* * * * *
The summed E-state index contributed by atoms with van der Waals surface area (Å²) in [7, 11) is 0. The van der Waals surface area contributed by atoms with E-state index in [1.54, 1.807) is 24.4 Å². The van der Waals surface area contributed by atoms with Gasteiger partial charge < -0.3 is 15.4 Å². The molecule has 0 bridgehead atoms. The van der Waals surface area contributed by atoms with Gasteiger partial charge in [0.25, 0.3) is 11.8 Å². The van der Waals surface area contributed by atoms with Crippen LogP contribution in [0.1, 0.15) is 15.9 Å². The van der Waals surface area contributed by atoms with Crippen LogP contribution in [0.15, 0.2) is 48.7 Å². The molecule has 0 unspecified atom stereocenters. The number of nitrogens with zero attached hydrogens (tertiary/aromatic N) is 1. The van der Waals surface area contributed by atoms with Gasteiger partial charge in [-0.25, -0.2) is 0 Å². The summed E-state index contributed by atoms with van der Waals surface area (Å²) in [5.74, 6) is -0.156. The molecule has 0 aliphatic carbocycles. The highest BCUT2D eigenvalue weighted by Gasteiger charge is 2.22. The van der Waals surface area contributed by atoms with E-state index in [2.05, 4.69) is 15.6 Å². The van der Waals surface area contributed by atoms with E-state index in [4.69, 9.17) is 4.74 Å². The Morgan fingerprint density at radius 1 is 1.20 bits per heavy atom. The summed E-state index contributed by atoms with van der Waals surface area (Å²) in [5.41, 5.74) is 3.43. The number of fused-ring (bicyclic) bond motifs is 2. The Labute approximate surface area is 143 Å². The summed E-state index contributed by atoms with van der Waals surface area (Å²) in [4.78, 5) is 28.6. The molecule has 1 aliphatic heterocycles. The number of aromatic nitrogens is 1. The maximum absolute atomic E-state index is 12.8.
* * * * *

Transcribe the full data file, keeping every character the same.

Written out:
The summed E-state index contributed by atoms with van der Waals surface area (Å²) in [7, 11) is 0. The van der Waals surface area contributed by atoms with E-state index in [1.54, 1.807) is 24.4 Å². The van der Waals surface area contributed by atoms with Gasteiger partial charge < -0.3 is 15.4 Å². The molecule has 0 bridgehead atoms. The van der Waals surface area contributed by atoms with Gasteiger partial charge in [0.25, 0.3) is 11.8 Å². The van der Waals surface area contributed by atoms with Crippen LogP contribution in [0.1, 0.15) is 15.9 Å². The van der Waals surface area contributed by atoms with Crippen LogP contribution in [0.15, 0.2) is 48.7 Å². The molecule has 0 unspecified atom stereocenters. The number of nitrogens with zero attached hydrogens (tertiary/aromatic N) is 1. The van der Waals surface area contributed by atoms with Gasteiger partial charge in [-0.25, -0.2) is 0 Å². The summed E-state index contributed by atoms with van der Waals surface area (Å²) in [5.74, 6) is -0.156. The molecule has 0 aliphatic carbocycles. The highest BCUT2D eigenvalue weighted by Gasteiger charge is 2.22. The van der Waals surface area contributed by atoms with E-state index in [2.05, 4.69) is 15.6 Å². The van der Waals surface area contributed by atoms with E-state index in [4.69, 9.17) is 4.74 Å². The Morgan fingerprint density at radius 1 is 1.20 bits per heavy atom. The summed E-state index contributed by atoms with van der Waals surface area (Å²) in [5.41, 5.74) is 3.43. The number of fused-ring (bicyclic) bond motifs is 2. The Labute approximate surface area is 143 Å². The summed E-state index contributed by atoms with van der Waals surface area (Å²) in [4.78, 5) is 28.6. The molecule has 1 aliphatic heterocycles. The number of aromatic nitrogens is 1. The maximum absolute atomic E-state index is 12.8.